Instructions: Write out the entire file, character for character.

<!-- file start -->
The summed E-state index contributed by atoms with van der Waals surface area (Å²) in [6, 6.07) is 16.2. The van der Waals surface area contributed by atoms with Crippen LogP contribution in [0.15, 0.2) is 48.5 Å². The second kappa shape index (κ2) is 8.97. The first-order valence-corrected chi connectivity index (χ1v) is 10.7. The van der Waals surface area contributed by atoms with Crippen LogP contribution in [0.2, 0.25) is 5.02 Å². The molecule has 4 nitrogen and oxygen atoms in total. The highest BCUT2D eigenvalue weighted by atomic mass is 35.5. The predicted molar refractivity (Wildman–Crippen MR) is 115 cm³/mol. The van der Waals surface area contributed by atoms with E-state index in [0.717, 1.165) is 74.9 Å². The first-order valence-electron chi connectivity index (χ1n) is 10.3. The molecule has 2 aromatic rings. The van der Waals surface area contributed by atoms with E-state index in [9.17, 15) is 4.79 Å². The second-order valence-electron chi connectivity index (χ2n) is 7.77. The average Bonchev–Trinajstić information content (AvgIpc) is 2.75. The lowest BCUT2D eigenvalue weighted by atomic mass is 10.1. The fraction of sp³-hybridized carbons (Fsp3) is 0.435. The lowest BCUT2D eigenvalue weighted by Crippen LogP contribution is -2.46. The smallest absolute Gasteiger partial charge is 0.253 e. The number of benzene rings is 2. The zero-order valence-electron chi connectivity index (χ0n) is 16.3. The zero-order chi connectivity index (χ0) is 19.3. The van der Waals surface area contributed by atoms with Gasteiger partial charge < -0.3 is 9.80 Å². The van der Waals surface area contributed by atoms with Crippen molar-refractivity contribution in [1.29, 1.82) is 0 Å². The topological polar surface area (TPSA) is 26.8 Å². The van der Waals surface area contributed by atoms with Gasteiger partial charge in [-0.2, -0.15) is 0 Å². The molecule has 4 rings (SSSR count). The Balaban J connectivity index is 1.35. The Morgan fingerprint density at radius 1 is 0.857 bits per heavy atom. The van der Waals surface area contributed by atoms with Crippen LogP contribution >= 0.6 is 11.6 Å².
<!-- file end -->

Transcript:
The summed E-state index contributed by atoms with van der Waals surface area (Å²) in [6, 6.07) is 16.2. The van der Waals surface area contributed by atoms with Crippen LogP contribution in [0.15, 0.2) is 48.5 Å². The second kappa shape index (κ2) is 8.97. The first-order valence-corrected chi connectivity index (χ1v) is 10.7. The van der Waals surface area contributed by atoms with Crippen LogP contribution in [0.2, 0.25) is 5.02 Å². The molecule has 4 nitrogen and oxygen atoms in total. The highest BCUT2D eigenvalue weighted by atomic mass is 35.5. The predicted molar refractivity (Wildman–Crippen MR) is 115 cm³/mol. The van der Waals surface area contributed by atoms with E-state index in [0.717, 1.165) is 74.9 Å². The first-order valence-electron chi connectivity index (χ1n) is 10.3. The molecule has 2 aromatic rings. The van der Waals surface area contributed by atoms with E-state index in [9.17, 15) is 4.79 Å². The second-order valence-electron chi connectivity index (χ2n) is 7.77. The average Bonchev–Trinajstić information content (AvgIpc) is 2.75. The lowest BCUT2D eigenvalue weighted by atomic mass is 10.1. The fraction of sp³-hybridized carbons (Fsp3) is 0.435. The lowest BCUT2D eigenvalue weighted by Crippen LogP contribution is -2.46. The smallest absolute Gasteiger partial charge is 0.253 e. The number of benzene rings is 2. The zero-order valence-electron chi connectivity index (χ0n) is 16.3. The zero-order chi connectivity index (χ0) is 19.3. The van der Waals surface area contributed by atoms with Gasteiger partial charge < -0.3 is 9.80 Å². The van der Waals surface area contributed by atoms with Crippen molar-refractivity contribution in [1.29, 1.82) is 0 Å². The topological polar surface area (TPSA) is 26.8 Å². The van der Waals surface area contributed by atoms with Gasteiger partial charge in [-0.2, -0.15) is 0 Å². The molecule has 4 rings (SSSR count). The Balaban J connectivity index is 1.35. The Morgan fingerprint density at radius 1 is 0.857 bits per heavy atom. The van der Waals surface area contributed by atoms with Crippen LogP contribution >= 0.6 is 11.6 Å².